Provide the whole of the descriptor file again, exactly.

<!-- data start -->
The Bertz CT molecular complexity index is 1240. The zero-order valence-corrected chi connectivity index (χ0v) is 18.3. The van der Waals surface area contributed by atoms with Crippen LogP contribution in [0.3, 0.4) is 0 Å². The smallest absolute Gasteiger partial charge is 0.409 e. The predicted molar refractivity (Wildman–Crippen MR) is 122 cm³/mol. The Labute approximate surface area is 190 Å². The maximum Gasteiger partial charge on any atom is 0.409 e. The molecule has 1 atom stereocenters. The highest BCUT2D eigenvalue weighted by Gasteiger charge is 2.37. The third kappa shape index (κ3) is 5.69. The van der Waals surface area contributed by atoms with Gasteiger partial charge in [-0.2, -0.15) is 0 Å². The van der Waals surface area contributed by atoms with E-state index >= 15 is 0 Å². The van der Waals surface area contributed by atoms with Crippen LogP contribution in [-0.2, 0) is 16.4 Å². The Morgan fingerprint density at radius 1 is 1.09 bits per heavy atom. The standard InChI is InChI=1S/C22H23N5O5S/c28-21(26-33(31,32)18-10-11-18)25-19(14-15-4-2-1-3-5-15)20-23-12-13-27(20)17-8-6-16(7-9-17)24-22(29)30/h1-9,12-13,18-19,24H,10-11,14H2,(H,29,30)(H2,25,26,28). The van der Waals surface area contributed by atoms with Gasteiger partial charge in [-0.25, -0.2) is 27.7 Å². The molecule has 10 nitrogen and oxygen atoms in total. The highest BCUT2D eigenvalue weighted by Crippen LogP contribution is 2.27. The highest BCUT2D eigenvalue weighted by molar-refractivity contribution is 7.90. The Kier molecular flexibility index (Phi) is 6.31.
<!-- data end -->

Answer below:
The Bertz CT molecular complexity index is 1240. The zero-order valence-corrected chi connectivity index (χ0v) is 18.3. The van der Waals surface area contributed by atoms with Crippen LogP contribution in [0.3, 0.4) is 0 Å². The smallest absolute Gasteiger partial charge is 0.409 e. The predicted molar refractivity (Wildman–Crippen MR) is 122 cm³/mol. The Labute approximate surface area is 190 Å². The maximum Gasteiger partial charge on any atom is 0.409 e. The molecule has 1 atom stereocenters. The highest BCUT2D eigenvalue weighted by Gasteiger charge is 2.37. The third kappa shape index (κ3) is 5.69. The van der Waals surface area contributed by atoms with Gasteiger partial charge in [-0.2, -0.15) is 0 Å². The van der Waals surface area contributed by atoms with E-state index >= 15 is 0 Å². The van der Waals surface area contributed by atoms with Crippen LogP contribution in [-0.2, 0) is 16.4 Å². The Morgan fingerprint density at radius 1 is 1.09 bits per heavy atom. The standard InChI is InChI=1S/C22H23N5O5S/c28-21(26-33(31,32)18-10-11-18)25-19(14-15-4-2-1-3-5-15)20-23-12-13-27(20)17-8-6-16(7-9-17)24-22(29)30/h1-9,12-13,18-19,24H,10-11,14H2,(H,29,30)(H2,25,26,28). The van der Waals surface area contributed by atoms with Gasteiger partial charge in [-0.25, -0.2) is 27.7 Å². The molecule has 10 nitrogen and oxygen atoms in total. The highest BCUT2D eigenvalue weighted by Crippen LogP contribution is 2.27. The highest BCUT2D eigenvalue weighted by molar-refractivity contribution is 7.90. The Kier molecular flexibility index (Phi) is 6.31.